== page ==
5.3 Anecdotal reports are commonly dismissed in industry sponsored reviews (eg Colby et al 2009(33)) as not acceptable evidence. Phillips, an epidemiologist, in a peer-reviewed article (Phillips 2011(34)), has examined these claims, reviewed the evidence and concluded:

“There is overwhelming evidence that wind turbines cause serious health problems in nearby residents, usually stress-disorder type diseases, at a nontrivial rate. The bulk of the evidence takes the form of thousands of adverse event reports. There is also a small amount of systematically-gathered data. The adverse event reports provide compelling evidence of the seriousness of the problems and of causation in this case because of their volume, the ease of observing exposure and outcome incidence, and case-crossover data. Proponents of turbines have sought to deny these problems by making a collection of contradictory claims including that the evidence does not “count”, the outcomes are not “real” diseases, the outcomes are the victims’ own fault, and that acoustical models cannot explain why there are health problems so the problems must not exist. These claims appeared to have swayed many non- expert observers, though they are easily debunked.”

31Hanning C 2010 Wind turbine noise, sleep and health

32 Krogh C et al 2011 WindVOiCe, a Self-Reporting Survey: Adverse Health Effects, Industrial Wind Turbines, and the Need for Vigilance Monitoring Bull Sci Tech Soc 31: 334

33 Colby et al 2009 Wind Turbine Sound and Health Effects; an Expert Panel Review American and Canadian Wind Energy Associations

34 Phillips C 2011 Properly interpreting the epidemiologic evidence about the health effects of industrial wind turbines on nearby residents Bull Sci Tech Soc 31:303-8

5.4 The weight of epidemiological evidence is that wind turbine noise adversely effects health at distances of at least 5km.

5.5 Expert opinion

The opinions on setback distances for 19 groups of scientists, legislators and acousticians are shown in Table I, Appendix C (Hanning 2010(31). The mean (range) setback distance recommended is 2.08km (1-3.2). Other recommendations are given in the text.

5.6 Thorne, an Australian acoustician who has investigated wind turbine noise and its health effects, concludes, in a peer-reviewed article “A sound level of LAeq 32 dB outside a residence and above an individual’s threshold of hearing inside the home are identified as markers for serious adverse health effects affecting susceptible individuals.” (Thorne 201135). Thorne 201436 also has recommended a 2km setback as a result of health studies on three Australian windfarms.

5.7 Schomer (one of the co-operators in Clean Wisconsin 2012(28)) recommended “….a criterion level of 33.5 dBA”.

5.8 Arra et al 2014(37) conducted a systematic review of the literature and noted that “All peer- reviewed studies captured in our review found an association between wind turbines and human distress.” They concluded “….we have demonstrated the presence of reasonable evidence (Level Four and Five) that an association exists between wind turbines and distress in humans. The existence of a dose-response relationship (between distance from wind turbines and distress) and the consistency of association between studies found in the scientific literature argues for the credibility of this ”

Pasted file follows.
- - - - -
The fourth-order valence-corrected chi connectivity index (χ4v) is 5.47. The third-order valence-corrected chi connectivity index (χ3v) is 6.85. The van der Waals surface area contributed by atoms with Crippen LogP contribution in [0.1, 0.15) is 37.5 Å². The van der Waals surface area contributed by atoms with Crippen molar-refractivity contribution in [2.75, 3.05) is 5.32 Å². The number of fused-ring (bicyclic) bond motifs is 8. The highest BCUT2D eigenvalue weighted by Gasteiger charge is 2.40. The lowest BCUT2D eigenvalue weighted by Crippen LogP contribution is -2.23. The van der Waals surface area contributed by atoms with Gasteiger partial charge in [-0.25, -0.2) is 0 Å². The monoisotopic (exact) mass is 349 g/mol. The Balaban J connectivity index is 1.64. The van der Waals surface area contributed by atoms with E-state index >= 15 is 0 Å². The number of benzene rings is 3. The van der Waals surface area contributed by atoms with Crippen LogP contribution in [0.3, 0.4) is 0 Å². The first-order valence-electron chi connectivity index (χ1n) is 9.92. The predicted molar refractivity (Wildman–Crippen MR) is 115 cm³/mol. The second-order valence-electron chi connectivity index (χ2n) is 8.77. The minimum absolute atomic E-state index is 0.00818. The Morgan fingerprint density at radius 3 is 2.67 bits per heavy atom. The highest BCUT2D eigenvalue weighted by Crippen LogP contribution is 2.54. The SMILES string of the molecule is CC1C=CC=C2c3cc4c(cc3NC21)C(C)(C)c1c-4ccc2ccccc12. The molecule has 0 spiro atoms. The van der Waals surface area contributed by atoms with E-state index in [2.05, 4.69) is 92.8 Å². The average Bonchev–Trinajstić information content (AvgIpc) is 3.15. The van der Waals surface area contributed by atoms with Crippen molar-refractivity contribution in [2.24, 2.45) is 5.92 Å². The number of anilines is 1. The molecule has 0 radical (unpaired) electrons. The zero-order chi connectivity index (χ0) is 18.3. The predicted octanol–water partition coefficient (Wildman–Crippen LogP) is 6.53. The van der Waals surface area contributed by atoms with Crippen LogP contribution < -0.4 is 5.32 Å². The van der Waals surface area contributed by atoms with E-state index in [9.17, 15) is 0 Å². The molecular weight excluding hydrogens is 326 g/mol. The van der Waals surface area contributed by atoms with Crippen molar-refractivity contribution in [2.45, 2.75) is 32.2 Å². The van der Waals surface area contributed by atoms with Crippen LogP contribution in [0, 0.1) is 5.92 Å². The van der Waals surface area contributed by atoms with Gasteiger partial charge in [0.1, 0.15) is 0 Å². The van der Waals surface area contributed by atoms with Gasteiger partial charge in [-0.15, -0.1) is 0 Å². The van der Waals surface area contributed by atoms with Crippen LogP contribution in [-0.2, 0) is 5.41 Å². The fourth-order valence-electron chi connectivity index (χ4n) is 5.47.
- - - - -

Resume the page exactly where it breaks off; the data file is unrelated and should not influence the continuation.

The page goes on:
5.9 A recent exhaustive review (Schmidt and Klokker 2014(38)) concluded “Exposure to wind turbines does seem to increase the risk of annoyance and self-reported sleep disturbance in a dose-response relationship. There appears, though, to be a tolerable level of around LAeq of 35dB”. This is about 6dB less than the permitted ETSU night time level, implying a doubling of the setback (assuming a decay of noise level of 6dB per doubling of distance).

5.10 Jefferey and et al 2014(39) reviewed the literature, with special reference to LFN, and concluded “we expect that, at typical setback distances and sound pressure levels of IWTs in Ontario, a nontrivial percentage of exposed people will be adversely ”

5.11 The weight of independent expert opinion is that wind turbine noise adversely effects health at distances of at least 1.5km.

35 Thorne R 2011 The Problems With “Noise Numbers” for Wind Farm Noise Assessment Bulletin of Science Technology Society 31:262-290

36 Thorne R 2014 The Perception and Effect of Wind Farm Noise At Two Victorian Wind Farms An Objective Assessment June 2012. Reissued June 2014

37 Arra I et al 2014 Systematic review 2013: Association between wind turbines and human distress Cureus 6:e183

38Schmidt JH and Klokker M 2014 Health effects related to wind turbine noise exposure: a systematic review PLoS ONE 9:e114183.

39 Jefferey RD et al 2014 Industrial wind turbines and adverse health effects. Can J Rural Med 19:21-26